Remembering Mr. Rogers
“Love isn't a state of perfect caring. It is an active noun like struggle. To love someone is to strive to accept that person exactly the way he or she is, right here and now.”
Fred Rogers (The World According to Mr. Rogers)
My son, Ian, showed me a video yesterday of Mr. Rogers' appeal to a Congressional Committee for funding for public television. The hearing was in 1969, and Mr. Rogers, in his speech to the distinguished committee members, was just as plain-spoken as when he talked to children on Mr. Rogers Neighborhood. He spoke of the importance of teaching children to manage their feelings in ways that didn't harm them or anyone else. He described play not as a reprieve from work, but as the actual work of childhood. He talked about teaching children to manage the pain of things that happen around them that they cannot understand by looking for the helpers. In the book published after his death, The World According to Mr. Rogers, he is quoted as saying: “There is no normal life that is free of pain. It's the very wrestling with our problems that can be the impetus for our growth.” For millions of children, Mr. Rogers did just that—he helped them wrestle with their feelings. That Congressional committee, by the way, awarded the network twenty million dollars to continue its important work.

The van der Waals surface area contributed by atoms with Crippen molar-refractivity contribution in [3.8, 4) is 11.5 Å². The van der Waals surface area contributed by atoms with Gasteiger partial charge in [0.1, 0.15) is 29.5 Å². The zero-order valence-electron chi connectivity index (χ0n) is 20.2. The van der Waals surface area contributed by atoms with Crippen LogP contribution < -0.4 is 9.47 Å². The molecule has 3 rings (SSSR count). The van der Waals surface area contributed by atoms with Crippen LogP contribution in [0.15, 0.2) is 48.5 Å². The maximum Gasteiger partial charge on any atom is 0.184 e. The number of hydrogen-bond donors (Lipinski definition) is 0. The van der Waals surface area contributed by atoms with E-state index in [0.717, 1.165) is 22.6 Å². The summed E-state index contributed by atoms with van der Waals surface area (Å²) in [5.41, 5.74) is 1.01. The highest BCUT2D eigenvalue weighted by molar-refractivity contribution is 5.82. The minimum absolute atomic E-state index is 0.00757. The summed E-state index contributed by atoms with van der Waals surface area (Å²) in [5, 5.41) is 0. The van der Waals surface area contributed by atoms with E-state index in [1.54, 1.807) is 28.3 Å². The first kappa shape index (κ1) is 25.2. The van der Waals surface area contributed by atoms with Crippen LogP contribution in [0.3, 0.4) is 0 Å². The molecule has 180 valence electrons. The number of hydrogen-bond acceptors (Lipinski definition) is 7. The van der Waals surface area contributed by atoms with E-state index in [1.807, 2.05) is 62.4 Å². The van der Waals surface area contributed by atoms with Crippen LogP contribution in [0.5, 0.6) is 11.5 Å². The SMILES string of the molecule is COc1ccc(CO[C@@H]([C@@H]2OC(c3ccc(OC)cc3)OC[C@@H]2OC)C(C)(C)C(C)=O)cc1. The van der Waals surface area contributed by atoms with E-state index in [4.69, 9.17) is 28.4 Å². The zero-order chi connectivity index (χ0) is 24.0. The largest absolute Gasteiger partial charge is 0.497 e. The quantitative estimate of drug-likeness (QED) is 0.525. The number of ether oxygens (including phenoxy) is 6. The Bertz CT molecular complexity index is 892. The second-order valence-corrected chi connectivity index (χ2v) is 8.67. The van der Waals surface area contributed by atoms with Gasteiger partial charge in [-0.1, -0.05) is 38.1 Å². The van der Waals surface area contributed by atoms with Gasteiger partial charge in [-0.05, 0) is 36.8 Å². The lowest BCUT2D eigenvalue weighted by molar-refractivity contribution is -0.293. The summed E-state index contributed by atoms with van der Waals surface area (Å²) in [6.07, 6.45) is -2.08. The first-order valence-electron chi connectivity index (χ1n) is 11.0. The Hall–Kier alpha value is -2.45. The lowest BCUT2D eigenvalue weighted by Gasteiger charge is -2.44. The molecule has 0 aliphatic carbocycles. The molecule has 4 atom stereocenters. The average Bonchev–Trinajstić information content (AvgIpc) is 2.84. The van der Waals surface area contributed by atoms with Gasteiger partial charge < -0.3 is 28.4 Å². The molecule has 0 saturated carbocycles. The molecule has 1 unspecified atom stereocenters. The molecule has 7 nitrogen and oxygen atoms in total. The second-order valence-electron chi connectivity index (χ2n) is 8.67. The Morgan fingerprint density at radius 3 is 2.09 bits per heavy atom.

When my sons were little, they loved Mr. Rogers. I recall watching his show with them and wondering what on earth they got from it. It seemed so bland to me. That is because he spoke directly to young children. There was no innuendo, no subtle double entendre, no attempt to entertain adults with wit or irony. He spoke directly to the hearts and minds of children in language they could understand. They felt loved by him just the way they were. There's a big lesson there for all of us. When we're dealing with feelings—our own, or someone else's—we should speak directly, clearly and without subterfuge. I don't know about you, but I don't always do that. I let my own needs and wants get in the way of understanding exactly what is needed in the moment. If we love someone, there is an on-going daily struggle to accept that person exactly as they are. I'm not there yet. I wonder whether you are.
In the Spirit,